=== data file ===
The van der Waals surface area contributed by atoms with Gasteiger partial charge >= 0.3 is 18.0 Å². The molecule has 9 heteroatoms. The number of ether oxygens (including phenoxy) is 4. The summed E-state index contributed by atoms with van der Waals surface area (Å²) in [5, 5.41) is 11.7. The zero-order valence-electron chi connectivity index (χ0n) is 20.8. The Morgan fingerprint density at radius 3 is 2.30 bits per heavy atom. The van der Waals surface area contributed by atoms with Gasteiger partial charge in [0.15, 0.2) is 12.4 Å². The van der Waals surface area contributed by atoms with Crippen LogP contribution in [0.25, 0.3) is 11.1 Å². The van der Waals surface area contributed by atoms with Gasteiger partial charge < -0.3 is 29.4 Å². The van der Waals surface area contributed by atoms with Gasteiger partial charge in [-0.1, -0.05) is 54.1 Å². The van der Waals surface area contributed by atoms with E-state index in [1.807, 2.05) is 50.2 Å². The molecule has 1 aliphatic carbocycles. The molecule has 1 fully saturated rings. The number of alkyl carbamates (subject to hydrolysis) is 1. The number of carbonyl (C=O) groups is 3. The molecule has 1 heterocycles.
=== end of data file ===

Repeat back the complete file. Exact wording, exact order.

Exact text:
The van der Waals surface area contributed by atoms with Gasteiger partial charge >= 0.3 is 18.0 Å². The molecule has 9 heteroatoms. The number of ether oxygens (including phenoxy) is 4. The summed E-state index contributed by atoms with van der Waals surface area (Å²) in [5, 5.41) is 11.7. The zero-order valence-electron chi connectivity index (χ0n) is 20.8. The Morgan fingerprint density at radius 3 is 2.30 bits per heavy atom. The van der Waals surface area contributed by atoms with Gasteiger partial charge in [0.15, 0.2) is 12.4 Å². The van der Waals surface area contributed by atoms with Crippen LogP contribution in [0.25, 0.3) is 11.1 Å². The van der Waals surface area contributed by atoms with Gasteiger partial charge < -0.3 is 29.4 Å². The van der Waals surface area contributed by atoms with Gasteiger partial charge in [-0.1, -0.05) is 54.1 Å². The van der Waals surface area contributed by atoms with E-state index in [1.807, 2.05) is 50.2 Å². The molecule has 1 aliphatic carbocycles. The molecule has 1 fully saturated rings. The number of alkyl carbamates (subject to hydrolysis) is 1. The number of carbonyl (C=O) groups is 3. The molecule has 1 heterocycles.